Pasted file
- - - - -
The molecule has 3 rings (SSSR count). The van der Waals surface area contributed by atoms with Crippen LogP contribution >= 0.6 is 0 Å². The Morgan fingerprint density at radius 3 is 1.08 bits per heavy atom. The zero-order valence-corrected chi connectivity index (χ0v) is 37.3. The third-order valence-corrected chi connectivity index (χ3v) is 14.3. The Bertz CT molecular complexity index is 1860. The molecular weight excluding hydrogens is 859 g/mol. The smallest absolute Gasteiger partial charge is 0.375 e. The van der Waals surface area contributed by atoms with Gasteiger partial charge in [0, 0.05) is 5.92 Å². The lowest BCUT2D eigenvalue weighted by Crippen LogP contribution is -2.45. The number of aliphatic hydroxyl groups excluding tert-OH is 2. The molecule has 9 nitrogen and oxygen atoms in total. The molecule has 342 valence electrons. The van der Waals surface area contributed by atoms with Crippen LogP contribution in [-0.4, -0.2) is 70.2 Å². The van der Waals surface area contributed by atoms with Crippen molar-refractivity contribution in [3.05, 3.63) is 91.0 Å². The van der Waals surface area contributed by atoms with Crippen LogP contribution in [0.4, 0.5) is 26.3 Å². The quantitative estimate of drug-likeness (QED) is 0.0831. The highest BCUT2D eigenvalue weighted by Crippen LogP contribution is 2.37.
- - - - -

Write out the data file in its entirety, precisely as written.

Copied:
The molecule has 3 rings (SSSR count). The van der Waals surface area contributed by atoms with Crippen LogP contribution >= 0.6 is 0 Å². The Morgan fingerprint density at radius 3 is 1.08 bits per heavy atom. The zero-order valence-corrected chi connectivity index (χ0v) is 37.3. The third-order valence-corrected chi connectivity index (χ3v) is 14.3. The Bertz CT molecular complexity index is 1860. The molecular weight excluding hydrogens is 859 g/mol. The smallest absolute Gasteiger partial charge is 0.375 e. The van der Waals surface area contributed by atoms with Gasteiger partial charge in [0, 0.05) is 5.92 Å². The lowest BCUT2D eigenvalue weighted by Crippen LogP contribution is -2.45. The number of aliphatic hydroxyl groups excluding tert-OH is 2. The molecule has 9 nitrogen and oxygen atoms in total. The molecule has 342 valence electrons. The van der Waals surface area contributed by atoms with Crippen LogP contribution in [-0.4, -0.2) is 70.2 Å². The van der Waals surface area contributed by atoms with Crippen molar-refractivity contribution in [3.05, 3.63) is 91.0 Å². The van der Waals surface area contributed by atoms with Crippen LogP contribution in [0.4, 0.5) is 26.3 Å². The quantitative estimate of drug-likeness (QED) is 0.0831. The highest BCUT2D eigenvalue weighted by Crippen LogP contribution is 2.37.